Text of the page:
Sunday, January 24, 2010

Amusing & Creative Vocabulary

The Style section of The Washington Post runs a weekly humor contest called the "Style Invitational." (www.washingtonpost.com) Each week is a new challenge. One of the most famous is neologisms create new words). The instructions: Alter any word by adding, subtracting, or changing one letter; then supply a new definition. Here are some winners:

1. Blabyrinth: the untraceable trail back to the person who started the rumor.

2. Cashtration (n.): The act of buying a house, which renders the subject financially impotent for an indefinite period of time.

3. Intaxication: Euphoria at getting a tax refund, which lasts until you realize it was your money to start with.

4. Reintarnation : Belief that one will come back to life as a hillbilly.

5. Bozone (n.): The subs tance surrounding stupid people that stops bright ideas from penetrating. The bozone layer, unfortunately, shows little sign of breaking down in the near future.

6. Foreploy: Any misrepresentation about yourself for the purpose of getting laid.

7. Giraffiti: Vandalism spray-painted very, very high.

8. Sarchasm: The gulf between the author of sarcastic wit and the person who doesn't get it.

9. Inoculatte: To take coffee intravenously when you are running late.

10. Osteopornosis: A degenerate disease.

11 . Karmageddon: It's like, when everybody is sending off all these really bad vibes, right? And then, like, the Earth explodes and it's like, a serious bummer.

12. Decafalon (n.): The grueling event of getting through the day consuming only things that are good for you.

13. Glibido: All talk and no action.

14. Dopeler effect: The tendency of stupid ideas to seem smarter whenn they come at you rapidly.

15. Arachnoleptic fit (n.): The frantic dance performed just after you've accidentally walked through a spider web.

16. Beelzebug (n.): Satan in the form of a mosquito, that gets into your bedroom at three in the morning and cannot be cast out.

17. Caterpallor ( n.): The color you turn after finding half a worm in the fruit you're eating.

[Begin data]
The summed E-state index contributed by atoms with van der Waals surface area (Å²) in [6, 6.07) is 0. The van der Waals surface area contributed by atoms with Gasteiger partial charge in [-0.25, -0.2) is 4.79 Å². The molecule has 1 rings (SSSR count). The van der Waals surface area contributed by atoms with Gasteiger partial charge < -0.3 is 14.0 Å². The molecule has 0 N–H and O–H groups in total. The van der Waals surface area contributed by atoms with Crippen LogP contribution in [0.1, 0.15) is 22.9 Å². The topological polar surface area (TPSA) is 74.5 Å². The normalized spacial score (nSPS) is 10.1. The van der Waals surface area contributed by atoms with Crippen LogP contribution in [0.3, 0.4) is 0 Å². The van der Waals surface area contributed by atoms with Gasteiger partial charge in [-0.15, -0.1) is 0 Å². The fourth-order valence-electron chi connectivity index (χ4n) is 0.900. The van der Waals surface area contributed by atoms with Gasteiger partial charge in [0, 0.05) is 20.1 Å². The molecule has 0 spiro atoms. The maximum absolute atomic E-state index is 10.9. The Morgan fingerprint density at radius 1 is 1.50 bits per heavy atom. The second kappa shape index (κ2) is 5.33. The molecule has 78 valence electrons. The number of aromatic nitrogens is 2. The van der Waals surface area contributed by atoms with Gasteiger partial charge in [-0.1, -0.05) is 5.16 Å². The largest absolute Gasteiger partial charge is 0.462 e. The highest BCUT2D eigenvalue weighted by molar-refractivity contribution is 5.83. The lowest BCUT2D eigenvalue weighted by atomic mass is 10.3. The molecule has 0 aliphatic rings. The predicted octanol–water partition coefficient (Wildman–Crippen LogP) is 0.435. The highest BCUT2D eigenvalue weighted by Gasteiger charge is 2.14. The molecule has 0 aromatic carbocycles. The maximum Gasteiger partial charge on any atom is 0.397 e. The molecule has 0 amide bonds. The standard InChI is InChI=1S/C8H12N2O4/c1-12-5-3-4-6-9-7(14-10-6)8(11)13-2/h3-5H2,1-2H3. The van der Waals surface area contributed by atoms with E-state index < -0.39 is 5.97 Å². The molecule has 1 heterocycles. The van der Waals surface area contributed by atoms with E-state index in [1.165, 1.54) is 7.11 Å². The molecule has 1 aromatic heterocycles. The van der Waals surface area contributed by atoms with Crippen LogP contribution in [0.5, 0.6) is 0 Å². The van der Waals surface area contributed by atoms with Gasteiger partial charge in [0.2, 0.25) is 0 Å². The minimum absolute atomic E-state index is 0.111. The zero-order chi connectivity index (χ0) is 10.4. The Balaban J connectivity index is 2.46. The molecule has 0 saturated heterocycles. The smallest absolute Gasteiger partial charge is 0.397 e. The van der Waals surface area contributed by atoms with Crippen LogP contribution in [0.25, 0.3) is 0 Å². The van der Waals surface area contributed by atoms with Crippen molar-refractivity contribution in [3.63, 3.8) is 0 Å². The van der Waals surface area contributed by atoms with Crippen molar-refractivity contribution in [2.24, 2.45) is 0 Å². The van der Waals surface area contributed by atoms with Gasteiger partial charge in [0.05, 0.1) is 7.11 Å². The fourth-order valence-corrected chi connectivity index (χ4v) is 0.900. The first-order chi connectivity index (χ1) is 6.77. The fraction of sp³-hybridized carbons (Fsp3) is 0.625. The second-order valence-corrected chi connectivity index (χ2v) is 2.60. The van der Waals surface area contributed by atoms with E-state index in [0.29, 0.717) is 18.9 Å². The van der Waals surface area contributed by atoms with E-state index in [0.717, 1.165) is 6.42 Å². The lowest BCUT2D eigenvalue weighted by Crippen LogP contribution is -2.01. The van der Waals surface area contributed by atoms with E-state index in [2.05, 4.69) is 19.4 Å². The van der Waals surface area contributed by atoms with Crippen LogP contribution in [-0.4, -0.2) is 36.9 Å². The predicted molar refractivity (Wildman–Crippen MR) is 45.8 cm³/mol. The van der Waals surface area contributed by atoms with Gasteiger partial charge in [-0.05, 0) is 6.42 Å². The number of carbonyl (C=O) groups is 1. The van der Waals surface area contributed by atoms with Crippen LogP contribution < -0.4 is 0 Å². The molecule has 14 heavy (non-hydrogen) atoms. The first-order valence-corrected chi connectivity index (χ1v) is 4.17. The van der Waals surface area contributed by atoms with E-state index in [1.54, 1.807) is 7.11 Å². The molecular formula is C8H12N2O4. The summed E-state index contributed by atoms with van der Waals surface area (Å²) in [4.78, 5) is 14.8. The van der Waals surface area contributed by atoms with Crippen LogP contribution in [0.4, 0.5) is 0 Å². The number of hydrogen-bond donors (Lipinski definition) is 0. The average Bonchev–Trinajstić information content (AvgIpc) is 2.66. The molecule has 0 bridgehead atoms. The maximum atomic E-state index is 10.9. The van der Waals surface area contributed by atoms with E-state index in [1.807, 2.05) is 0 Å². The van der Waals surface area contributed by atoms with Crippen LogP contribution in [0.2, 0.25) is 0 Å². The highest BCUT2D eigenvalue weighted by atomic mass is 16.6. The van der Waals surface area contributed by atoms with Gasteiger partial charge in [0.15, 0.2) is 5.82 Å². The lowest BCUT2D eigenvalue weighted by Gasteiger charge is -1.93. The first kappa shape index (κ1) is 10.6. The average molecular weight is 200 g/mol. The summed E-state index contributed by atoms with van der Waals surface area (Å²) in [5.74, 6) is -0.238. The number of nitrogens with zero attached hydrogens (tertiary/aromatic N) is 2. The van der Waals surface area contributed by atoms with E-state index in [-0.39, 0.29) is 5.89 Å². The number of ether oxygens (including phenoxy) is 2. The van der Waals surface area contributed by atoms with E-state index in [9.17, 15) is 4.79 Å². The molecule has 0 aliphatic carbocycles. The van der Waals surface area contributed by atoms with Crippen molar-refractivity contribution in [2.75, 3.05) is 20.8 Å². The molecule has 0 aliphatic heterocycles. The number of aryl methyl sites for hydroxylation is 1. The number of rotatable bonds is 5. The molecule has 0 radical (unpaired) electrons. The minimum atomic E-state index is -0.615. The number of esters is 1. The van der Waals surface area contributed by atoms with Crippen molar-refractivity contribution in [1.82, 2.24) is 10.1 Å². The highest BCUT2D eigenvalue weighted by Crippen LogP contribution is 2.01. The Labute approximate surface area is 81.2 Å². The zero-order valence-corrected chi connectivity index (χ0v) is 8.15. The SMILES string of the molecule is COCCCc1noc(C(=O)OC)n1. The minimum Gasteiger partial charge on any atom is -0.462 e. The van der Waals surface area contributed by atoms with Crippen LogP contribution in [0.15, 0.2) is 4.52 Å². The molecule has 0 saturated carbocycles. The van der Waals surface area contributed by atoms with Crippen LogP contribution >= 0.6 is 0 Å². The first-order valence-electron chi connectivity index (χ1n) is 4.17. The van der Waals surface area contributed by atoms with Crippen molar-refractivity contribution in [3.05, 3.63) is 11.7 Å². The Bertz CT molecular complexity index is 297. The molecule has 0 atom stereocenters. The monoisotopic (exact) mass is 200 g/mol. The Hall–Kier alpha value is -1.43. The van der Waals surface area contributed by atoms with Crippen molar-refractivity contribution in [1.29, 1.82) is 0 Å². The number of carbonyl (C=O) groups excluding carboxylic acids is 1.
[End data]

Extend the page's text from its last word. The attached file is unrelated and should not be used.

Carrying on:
18. Banalogy: a simile that is as dull as dishwater.


19. Cerealistic: knowing that there is no Chex in the mail.


20. Frostitute: a member of the world's coldest profession.


21. Theorethical: how you would behave if you knew you would not get caught.

NEW DEFINITIONS: Alternate meanings to real words.

1. coffee (n.): the person upon whom one coughs.

2. flabbergasted (adj.): appalled by discovering how much weight one has gained.

3. abdicate (v.): to give up all hope of ever having a flat stomach.

4. esplanade (v.): to attempt an explanation while drunk.

5. willy-nilly (adj.): impotent.

6. negligent (adj.): absentmindedly answering the door when wearing only a nightgown.

7. lymph (v.): to walk with a lisp.

8. gargoyle (n.): olive-flavored mouthwash.

9. flatulence (n.): emergency vehicle that picks up someone who has been run over by a steamroller.

10. balderdash (n.): a rapidly receding hairline.

11. testicle (n.): a humorous question on an exam.

12. rectitude (n.): the formal, dignified bearing adopted by proctologists.

13. pokemon (n.): a Rastafarian proctologist.

14. oyster (n.): a person who sprinkles his conversation with Yiddishisms.

15. circumvent (n.): an opening in the front of boxer shorts worn by Jewish men.


1 comment:

Pat said...

From the Empress of The Style Invitational:

I hope you like the results of those two Style Invitational contests from 1998 (some of the entries on the list, though, aren't actually from the Invitational: "Caterpallor," for example, isn't a one-letter change from "caterpillar," and "decafalon" isn't close to "decathlon"!

But we're now in our 17th year of weekly contests, and you can see them every week online at washingtonpost.com/styleinvitational.

It's published every Saturday in The Washington Post's Style (features) section, and online every Friday afternoon at about 3:30 Eastern time.

This week's results (Jan. 23, 2010) were for a contest to write your own homonym or homophone -- a new word that is pronounced just like an existing word -- and define it.

Some of this week's winners (from Week 849):

Ho-maid: The role of a traditional wife. (Judy Blanchard, Novi, Mich.)

Hi-deaf TV: Commercials. (Steve Offutt, Arlington, Va.)

S-Cargo: Snail Mail. (Don Hauptman, New York)

See dozens of others just like these at washingtonpost.com/style invitational (click on Week 853). I hope you become regular readers and perhaps even regular contestants. Just follow the direction for each week’s new contest.

Best, The Empress